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UC Davis chancellor faces no-confidence vote by faculty

February 17, 2012 |  3:57 pm

[Updated at 6:45 p.m.: UC Davis faculty voted overwhelmingly to support the continued leadership of Katehi, who has faced criticism about the Nov. 18 pepper spraying of peaceful student demonstrators by campus police, officials announced Friday evening. In an online referendum, professors voted 697 to 312 to defeat a no-confidence measure that was very critical of Katehi’s handling of the controversial police action. A rival measure that supported Katehi while also condemning the pepper spraying passed by a more narrow margin, 586 to 408, according to an announcement by the campus Academic Senate.]

Final votes were being cast Friday in a faculty referendum on the leadership of UC Davis Chancellor Linda P. B. Katehi, who has faced criticism about the Nov. 18 pepper spraying of peaceful student demonstrators by campus police.

UC Davis faculty over the last two weeks have been voting on several non-binding rival resolutions that offer support for Katehi and her handling of the controversial police action or express a lack of confidence in her. Results are expected to be announced Friday evening.

The anti-Katehi motion states that the chancellor ordered police to take action against the demonstrators and contends that she failed “to act effectively to resolve the resulting crisis.” Katehi, however, has said that she authorized police to remove protesters’ tents but not to use the pepper spray in the manner they did.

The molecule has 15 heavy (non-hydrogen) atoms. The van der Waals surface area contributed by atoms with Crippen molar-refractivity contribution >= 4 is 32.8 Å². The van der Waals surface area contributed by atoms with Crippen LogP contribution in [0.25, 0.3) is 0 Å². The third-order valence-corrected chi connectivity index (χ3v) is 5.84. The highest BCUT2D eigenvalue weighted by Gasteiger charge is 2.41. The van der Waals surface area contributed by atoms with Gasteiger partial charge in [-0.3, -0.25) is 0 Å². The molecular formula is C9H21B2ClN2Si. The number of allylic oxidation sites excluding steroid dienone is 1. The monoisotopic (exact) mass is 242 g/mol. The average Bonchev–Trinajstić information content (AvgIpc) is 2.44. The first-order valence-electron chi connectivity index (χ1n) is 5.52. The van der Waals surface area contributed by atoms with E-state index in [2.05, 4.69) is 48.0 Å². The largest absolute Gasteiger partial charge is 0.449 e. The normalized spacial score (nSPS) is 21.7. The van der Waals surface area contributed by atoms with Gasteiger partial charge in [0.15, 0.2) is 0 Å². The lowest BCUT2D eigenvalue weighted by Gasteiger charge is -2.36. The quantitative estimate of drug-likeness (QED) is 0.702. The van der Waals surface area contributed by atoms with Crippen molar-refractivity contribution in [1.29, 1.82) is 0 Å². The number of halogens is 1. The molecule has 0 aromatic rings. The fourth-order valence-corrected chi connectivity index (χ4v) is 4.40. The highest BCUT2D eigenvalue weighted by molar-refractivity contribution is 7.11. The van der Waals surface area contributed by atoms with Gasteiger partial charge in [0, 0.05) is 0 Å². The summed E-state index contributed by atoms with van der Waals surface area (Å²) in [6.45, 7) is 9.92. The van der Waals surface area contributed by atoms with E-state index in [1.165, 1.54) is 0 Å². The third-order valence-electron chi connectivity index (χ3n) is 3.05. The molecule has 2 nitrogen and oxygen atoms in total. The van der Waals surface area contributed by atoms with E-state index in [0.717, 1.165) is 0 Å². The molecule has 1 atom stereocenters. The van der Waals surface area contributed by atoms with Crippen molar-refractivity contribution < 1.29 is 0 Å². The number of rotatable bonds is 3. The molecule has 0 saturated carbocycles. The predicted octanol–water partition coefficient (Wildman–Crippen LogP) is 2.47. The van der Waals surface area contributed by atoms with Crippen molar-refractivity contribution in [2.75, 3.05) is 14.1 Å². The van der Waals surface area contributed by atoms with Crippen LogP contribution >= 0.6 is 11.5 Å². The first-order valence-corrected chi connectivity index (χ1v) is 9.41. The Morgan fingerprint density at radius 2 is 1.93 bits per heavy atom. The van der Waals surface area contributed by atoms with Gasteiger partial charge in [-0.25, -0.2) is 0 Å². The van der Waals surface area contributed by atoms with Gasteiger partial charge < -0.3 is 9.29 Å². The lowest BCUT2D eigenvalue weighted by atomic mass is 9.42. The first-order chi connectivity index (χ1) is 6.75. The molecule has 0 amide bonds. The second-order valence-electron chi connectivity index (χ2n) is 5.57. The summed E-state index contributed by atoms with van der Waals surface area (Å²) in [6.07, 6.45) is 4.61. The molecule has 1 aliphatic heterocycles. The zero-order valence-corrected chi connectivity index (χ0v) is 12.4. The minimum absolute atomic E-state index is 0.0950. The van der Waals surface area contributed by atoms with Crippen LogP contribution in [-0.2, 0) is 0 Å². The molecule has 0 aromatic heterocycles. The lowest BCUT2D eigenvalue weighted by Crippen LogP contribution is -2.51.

A pro-Katehi resolution condemns the police tactic but praised the chancellor for improving the campus’ academic stature since she became chancellor in August 2009. It notes that she apologized for the pepper spraying and moved to prevent any similar actions in the future. “It is time to promote a constructive healing process rather than risk more harm by pressuring the chancellor to resign,” it says.

Meanwhile, UC officials announced this week that an investigation into the pepper-spraying incident was taking longer than expected and that a resulting report would be finished early next month rather than on Feb. 21 as originally scheduled. Retired state Supreme Court Justice Cruz Reynoso, a former UC Davis law professor who is chairman of the investigation task force, said there is so much information to review.

“We are mindful of and share the intense desire of faculty, staff and students to have trust and confidence restored. Therefore, while we are trying to be swift in releasing the report, we have an obligation to the campus community not to be hurried,” Reynoso said in a statement. Former Los Angeles Police Chief William Bratton is working on that probe for the task force.

-- Larry Gordon

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